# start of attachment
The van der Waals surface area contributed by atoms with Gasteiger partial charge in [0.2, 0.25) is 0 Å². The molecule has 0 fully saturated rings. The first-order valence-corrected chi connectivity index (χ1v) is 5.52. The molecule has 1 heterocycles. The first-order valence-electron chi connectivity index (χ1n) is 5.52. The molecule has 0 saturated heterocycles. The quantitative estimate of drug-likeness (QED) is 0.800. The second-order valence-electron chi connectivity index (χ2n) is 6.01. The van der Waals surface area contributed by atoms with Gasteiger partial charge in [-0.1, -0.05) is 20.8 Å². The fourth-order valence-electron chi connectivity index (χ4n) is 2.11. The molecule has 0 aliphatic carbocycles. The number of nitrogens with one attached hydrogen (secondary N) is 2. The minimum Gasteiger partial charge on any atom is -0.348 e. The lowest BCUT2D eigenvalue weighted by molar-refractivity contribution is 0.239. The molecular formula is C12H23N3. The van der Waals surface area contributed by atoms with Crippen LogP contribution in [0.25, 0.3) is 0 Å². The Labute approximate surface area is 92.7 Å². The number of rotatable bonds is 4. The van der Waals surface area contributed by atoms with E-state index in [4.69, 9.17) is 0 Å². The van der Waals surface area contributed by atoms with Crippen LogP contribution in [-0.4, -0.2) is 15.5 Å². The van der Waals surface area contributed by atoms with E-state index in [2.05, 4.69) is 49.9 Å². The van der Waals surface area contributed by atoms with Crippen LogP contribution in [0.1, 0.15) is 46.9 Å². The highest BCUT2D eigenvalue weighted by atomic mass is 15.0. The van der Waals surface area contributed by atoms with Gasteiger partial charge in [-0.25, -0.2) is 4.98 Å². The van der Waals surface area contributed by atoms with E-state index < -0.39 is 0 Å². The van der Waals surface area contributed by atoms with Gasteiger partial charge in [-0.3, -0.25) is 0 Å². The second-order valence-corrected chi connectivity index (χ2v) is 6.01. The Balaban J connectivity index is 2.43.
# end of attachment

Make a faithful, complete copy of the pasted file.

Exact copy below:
The van der Waals surface area contributed by atoms with Gasteiger partial charge in [0.2, 0.25) is 0 Å². The molecule has 0 fully saturated rings. The first-order valence-corrected chi connectivity index (χ1v) is 5.52. The molecule has 1 heterocycles. The first-order valence-electron chi connectivity index (χ1n) is 5.52. The molecule has 0 saturated heterocycles. The quantitative estimate of drug-likeness (QED) is 0.800. The second-order valence-electron chi connectivity index (χ2n) is 6.01. The van der Waals surface area contributed by atoms with Gasteiger partial charge in [-0.1, -0.05) is 20.8 Å². The fourth-order valence-electron chi connectivity index (χ4n) is 2.11. The molecule has 0 aliphatic carbocycles. The number of nitrogens with one attached hydrogen (secondary N) is 2. The minimum Gasteiger partial charge on any atom is -0.348 e. The lowest BCUT2D eigenvalue weighted by molar-refractivity contribution is 0.239. The molecular formula is C12H23N3. The van der Waals surface area contributed by atoms with Crippen LogP contribution in [0.25, 0.3) is 0 Å². The Labute approximate surface area is 92.7 Å². The number of rotatable bonds is 4. The van der Waals surface area contributed by atoms with E-state index in [4.69, 9.17) is 0 Å². The van der Waals surface area contributed by atoms with Crippen LogP contribution in [-0.4, -0.2) is 15.5 Å². The van der Waals surface area contributed by atoms with E-state index in [2.05, 4.69) is 49.9 Å². The van der Waals surface area contributed by atoms with Crippen LogP contribution in [0.1, 0.15) is 46.9 Å². The highest BCUT2D eigenvalue weighted by atomic mass is 15.0. The van der Waals surface area contributed by atoms with Gasteiger partial charge in [-0.25, -0.2) is 4.98 Å². The van der Waals surface area contributed by atoms with E-state index < -0.39 is 0 Å². The van der Waals surface area contributed by atoms with Gasteiger partial charge in [-0.3, -0.25) is 0 Å². The second-order valence-corrected chi connectivity index (χ2v) is 6.01. The Balaban J connectivity index is 2.43.